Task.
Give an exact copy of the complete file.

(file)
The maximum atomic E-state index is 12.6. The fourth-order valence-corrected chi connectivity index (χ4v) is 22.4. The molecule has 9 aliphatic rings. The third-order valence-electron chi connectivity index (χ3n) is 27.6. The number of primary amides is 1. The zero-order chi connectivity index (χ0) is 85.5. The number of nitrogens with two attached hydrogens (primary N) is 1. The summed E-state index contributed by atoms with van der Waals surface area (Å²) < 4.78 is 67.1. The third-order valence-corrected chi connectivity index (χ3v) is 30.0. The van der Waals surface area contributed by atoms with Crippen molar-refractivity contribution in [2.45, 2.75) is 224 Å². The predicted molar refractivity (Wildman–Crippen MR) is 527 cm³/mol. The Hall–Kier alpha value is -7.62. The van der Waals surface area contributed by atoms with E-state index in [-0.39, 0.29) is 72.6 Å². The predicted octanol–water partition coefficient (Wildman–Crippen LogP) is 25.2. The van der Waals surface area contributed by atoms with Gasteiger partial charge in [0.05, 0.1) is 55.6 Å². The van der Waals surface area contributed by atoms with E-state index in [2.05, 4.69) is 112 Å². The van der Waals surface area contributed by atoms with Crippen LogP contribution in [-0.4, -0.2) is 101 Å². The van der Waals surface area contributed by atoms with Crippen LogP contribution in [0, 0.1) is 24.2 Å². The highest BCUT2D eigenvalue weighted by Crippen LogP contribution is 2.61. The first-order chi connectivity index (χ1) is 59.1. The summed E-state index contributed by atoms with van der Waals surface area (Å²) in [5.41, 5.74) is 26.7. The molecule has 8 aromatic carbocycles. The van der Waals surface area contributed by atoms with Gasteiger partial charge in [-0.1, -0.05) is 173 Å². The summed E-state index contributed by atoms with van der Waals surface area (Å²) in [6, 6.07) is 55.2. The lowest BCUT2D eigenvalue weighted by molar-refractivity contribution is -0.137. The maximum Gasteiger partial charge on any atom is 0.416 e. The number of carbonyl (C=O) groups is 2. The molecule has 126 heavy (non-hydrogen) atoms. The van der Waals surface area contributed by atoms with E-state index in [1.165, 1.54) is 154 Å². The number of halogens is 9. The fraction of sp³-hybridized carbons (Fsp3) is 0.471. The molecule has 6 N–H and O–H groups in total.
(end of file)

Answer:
The maximum atomic E-state index is 12.6. The fourth-order valence-corrected chi connectivity index (χ4v) is 22.4. The molecule has 9 aliphatic rings. The third-order valence-electron chi connectivity index (χ3n) is 27.6. The number of primary amides is 1. The zero-order chi connectivity index (χ0) is 85.5. The number of nitrogens with two attached hydrogens (primary N) is 1. The summed E-state index contributed by atoms with van der Waals surface area (Å²) < 4.78 is 67.1. The third-order valence-corrected chi connectivity index (χ3v) is 30.0. The van der Waals surface area contributed by atoms with Crippen molar-refractivity contribution in [2.45, 2.75) is 224 Å². The predicted molar refractivity (Wildman–Crippen MR) is 527 cm³/mol. The Hall–Kier alpha value is -7.62. The van der Waals surface area contributed by atoms with E-state index in [-0.39, 0.29) is 72.6 Å². The predicted octanol–water partition coefficient (Wildman–Crippen LogP) is 25.2. The van der Waals surface area contributed by atoms with Gasteiger partial charge in [0.05, 0.1) is 55.6 Å². The van der Waals surface area contributed by atoms with E-state index in [2.05, 4.69) is 112 Å². The van der Waals surface area contributed by atoms with Crippen LogP contribution in [-0.4, -0.2) is 101 Å². The van der Waals surface area contributed by atoms with Crippen LogP contribution in [0, 0.1) is 24.2 Å². The highest BCUT2D eigenvalue weighted by Crippen LogP contribution is 2.61. The first-order chi connectivity index (χ1) is 59.1. The summed E-state index contributed by atoms with van der Waals surface area (Å²) in [5.41, 5.74) is 26.7. The molecule has 8 aromatic carbocycles. The van der Waals surface area contributed by atoms with Gasteiger partial charge in [-0.1, -0.05) is 173 Å². The summed E-state index contributed by atoms with van der Waals surface area (Å²) in [6, 6.07) is 55.2. The lowest BCUT2D eigenvalue weighted by molar-refractivity contribution is -0.137. The maximum Gasteiger partial charge on any atom is 0.416 e. The number of carbonyl (C=O) groups is 2. The molecule has 126 heavy (non-hydrogen) atoms. The van der Waals surface area contributed by atoms with E-state index in [1.165, 1.54) is 154 Å². The number of halogens is 9. The fraction of sp³-hybridized carbons (Fsp3) is 0.471. The molecule has 6 N–H and O–H groups in total.